Authors: Melpatkwa Matthew*, , Alice Cohen, Acadia University, Kate Neville, University of Toronto
Topics: Political Geography, Environment, Indigenous Peoples
Keywords: community-based monitoring; political economy; traditional ecological knowledge; water; power
Session Type: Paper
Start / End Time: 10:00 AM / 11:40 AM
Room: Galvez, , Marriott, 5th Floor
Presentation File: No File Uploaded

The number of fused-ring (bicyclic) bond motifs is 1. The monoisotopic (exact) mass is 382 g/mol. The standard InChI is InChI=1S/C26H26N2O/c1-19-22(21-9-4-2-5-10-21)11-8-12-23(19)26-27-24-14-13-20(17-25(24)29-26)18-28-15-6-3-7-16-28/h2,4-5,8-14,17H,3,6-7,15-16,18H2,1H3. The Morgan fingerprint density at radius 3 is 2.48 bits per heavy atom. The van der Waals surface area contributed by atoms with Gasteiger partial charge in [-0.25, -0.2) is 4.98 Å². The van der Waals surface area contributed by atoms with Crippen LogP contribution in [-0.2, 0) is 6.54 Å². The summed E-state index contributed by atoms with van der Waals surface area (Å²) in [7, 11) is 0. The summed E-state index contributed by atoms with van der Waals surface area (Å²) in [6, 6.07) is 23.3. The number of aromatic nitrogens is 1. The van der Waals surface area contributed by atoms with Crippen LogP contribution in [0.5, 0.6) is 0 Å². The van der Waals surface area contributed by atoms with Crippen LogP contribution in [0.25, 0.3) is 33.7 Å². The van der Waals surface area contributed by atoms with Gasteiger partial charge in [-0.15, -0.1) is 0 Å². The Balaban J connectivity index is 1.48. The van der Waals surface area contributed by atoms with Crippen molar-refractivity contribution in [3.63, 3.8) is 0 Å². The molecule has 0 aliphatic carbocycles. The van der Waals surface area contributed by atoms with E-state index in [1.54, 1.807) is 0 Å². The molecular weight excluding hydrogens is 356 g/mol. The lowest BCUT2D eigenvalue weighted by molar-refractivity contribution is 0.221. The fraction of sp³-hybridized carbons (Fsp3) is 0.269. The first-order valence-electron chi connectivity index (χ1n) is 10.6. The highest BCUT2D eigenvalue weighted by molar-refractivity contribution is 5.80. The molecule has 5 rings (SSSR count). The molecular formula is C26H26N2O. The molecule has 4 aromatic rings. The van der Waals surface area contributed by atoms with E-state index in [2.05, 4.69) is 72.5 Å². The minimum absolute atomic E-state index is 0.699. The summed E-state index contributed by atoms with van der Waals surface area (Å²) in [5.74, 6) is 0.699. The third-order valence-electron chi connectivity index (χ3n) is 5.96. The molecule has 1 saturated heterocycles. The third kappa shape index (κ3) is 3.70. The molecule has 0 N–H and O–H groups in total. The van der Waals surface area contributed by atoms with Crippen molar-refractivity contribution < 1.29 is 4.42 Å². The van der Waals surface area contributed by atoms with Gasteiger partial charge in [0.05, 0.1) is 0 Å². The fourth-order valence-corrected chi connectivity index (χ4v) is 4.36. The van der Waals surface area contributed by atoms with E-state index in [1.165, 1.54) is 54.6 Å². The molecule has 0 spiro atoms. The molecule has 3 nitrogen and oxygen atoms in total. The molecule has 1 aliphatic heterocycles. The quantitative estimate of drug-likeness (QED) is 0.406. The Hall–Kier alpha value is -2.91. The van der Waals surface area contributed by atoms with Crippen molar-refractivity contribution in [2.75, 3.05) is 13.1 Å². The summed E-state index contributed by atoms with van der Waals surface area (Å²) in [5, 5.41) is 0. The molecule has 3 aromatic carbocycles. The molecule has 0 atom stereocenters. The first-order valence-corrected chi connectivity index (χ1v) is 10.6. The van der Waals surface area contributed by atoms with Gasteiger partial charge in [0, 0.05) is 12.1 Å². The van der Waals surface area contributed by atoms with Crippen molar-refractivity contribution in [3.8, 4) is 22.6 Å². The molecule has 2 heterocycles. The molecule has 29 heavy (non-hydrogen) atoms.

Community-based monitoring (CBM) programs are increasingly popular models of environmental governance around the world. Accordingly, a handful of review papers have sought to highlight the various benefits, challenges, and governance models associated with their uptake. While these reviews have been pragmatic in their recommendations and in supporting CBM scholars and practitioners in implementing and understanding the various possible forms of CBM, they have largely been silent on issues around the power structures implicit in CBM. This paper asks what the implications are of funding sources for the inclusion of different knowledge systems in CBM. In investigating the intersection of finance and knowledge systems, we find that finance is a key source of power in shaping CBM programs. We suggest that tracing funding arrangements helps us to better understand the motivations for creating CBM programs and using CBM-collected data, and also helps to illuminate the power dynamics that govern how different knowledge systems are considered within these programs. Through this work, we explore questions of intellectual property, histories of institutional exclusion and the privileging of certain knowledge systems, and the relationships of trust and mistrust across different groups and authorities, with the aim of stimulating critical discussions on the power relationships in CBM that will be useful to scholars and practitioners.